Organization news : ECF ( Eruopean Cyclists association) Studies “Excellent Source”, Says Author of Key Urban Mobility Report

The European Environment Agency (EEA’s) annual Transport and Environment Reporting Mechanism (TERM) report is a benchmark document for policy makers and transport planners. This year, the report focuses on urban transport and includes references to ECF publications in some important places. A reason to talk to its authors.

Besides an overview of current transport demand, the pressures from the transport sector on the environment, and related impacts and responses, this year’s TERM report focuses on urban transport. What’s more, it uses ECF fact sheets on bike sharing and CO2 savings from cycling  as well as ECF’s Cycling Barometer to underpin its conclusions. ECF published the Cycling Barometer for the first time this year in order to provide an overview about the cycling climate in European countries.

“We were looking for European figures for cycling, and the ECF documents were excellent sources for the information we needed,” says Alfredo Sánchez Vicente, project manager for transport at the EEA. “It is difficult to measure the situation of cycling in different European countries, but with the Cycling Barometer we had a reliable comparison. It also allowed us to highlight the positive development of cycling in some countries without a strong cycling culture, especially in southern Europe.”

On bike sharing, the EEA was glad that an overview was available as well: the ECF fact sheet giving an overview of bike sharing in different countries. ”There is a lot of data on bike sharing systems in individual cities,” explains Alfredo Sánchez Vicente, “But there was little to nothing from a European perspective before ECF published this excellent overview.”

Cycling and walking on the rise, but air quality still a problem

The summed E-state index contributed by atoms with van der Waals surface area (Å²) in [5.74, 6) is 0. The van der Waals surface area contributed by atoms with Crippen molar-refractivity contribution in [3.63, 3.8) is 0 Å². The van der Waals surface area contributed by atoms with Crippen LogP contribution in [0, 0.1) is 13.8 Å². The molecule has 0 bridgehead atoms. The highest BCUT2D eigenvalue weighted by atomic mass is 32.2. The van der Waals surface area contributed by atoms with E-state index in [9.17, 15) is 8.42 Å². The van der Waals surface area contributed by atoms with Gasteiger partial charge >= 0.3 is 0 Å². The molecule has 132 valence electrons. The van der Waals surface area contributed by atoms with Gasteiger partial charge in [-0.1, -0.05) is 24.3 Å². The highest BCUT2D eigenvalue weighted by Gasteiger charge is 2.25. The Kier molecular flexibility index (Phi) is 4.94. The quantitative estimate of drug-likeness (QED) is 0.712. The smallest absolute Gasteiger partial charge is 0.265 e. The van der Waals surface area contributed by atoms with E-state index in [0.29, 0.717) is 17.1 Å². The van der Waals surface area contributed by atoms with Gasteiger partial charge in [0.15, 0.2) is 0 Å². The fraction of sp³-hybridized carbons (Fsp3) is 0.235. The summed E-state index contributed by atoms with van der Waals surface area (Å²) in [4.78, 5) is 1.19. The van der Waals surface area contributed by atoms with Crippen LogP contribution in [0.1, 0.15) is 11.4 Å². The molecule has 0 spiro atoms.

The TERM report finds that the mode share of walking and cycling is on the rise in most cities and metropolitan areas in Europe (see p. 46). As prime examples, the EEA cites Stockholm and Paris, where the share of walking and cycling in the modal split rose by 10% and by 5%, respectively between 2009 and 2011. At the same time, individual motorized transport decreased in these places, which suggests that people made the switch to non-motorized active modes of transport.

Unfortunately, the EEA country-wide statistics on passenger km travelled still miss out active travel data (p. 22).

A good way to encourage leaving one’s car at home is the introduction of a congestion charge, according to the EEA. Traffic and CO2 emission levels decreased quite drastically in cities that limited access for cars to their inner cities. Rome, for instance experienced 18% less motorised traffic and 21% less CO2 emissions after the introduction of its congestion charge scheme (p. 51).
Yet, the report also shows that air quality is still a problem in many urban areas in Europe.

The EEA found that up to a third of Europeans living in cities are still exposed to air pollutant levels exceeding EU air quality standards. Between 2009 and 2011, up to 96 % of city dwellers were exposed to fine particulate matter concentrations above WHO guidelines and up to 98 % were exposed to ozone levels above WHO guidelines. WHO guidelines are much stricter than current EU air quality standards.

Meanwhile, the ECF cycling barometer is to be published again in 2014. Asked whether he would use it again as a source if he had to compile another report about urban transport, Alfredo Sánchez Vicente has a clear answer: “I would, definitely.”

Download the TERM 2013 report on the EEA website

Source ECF

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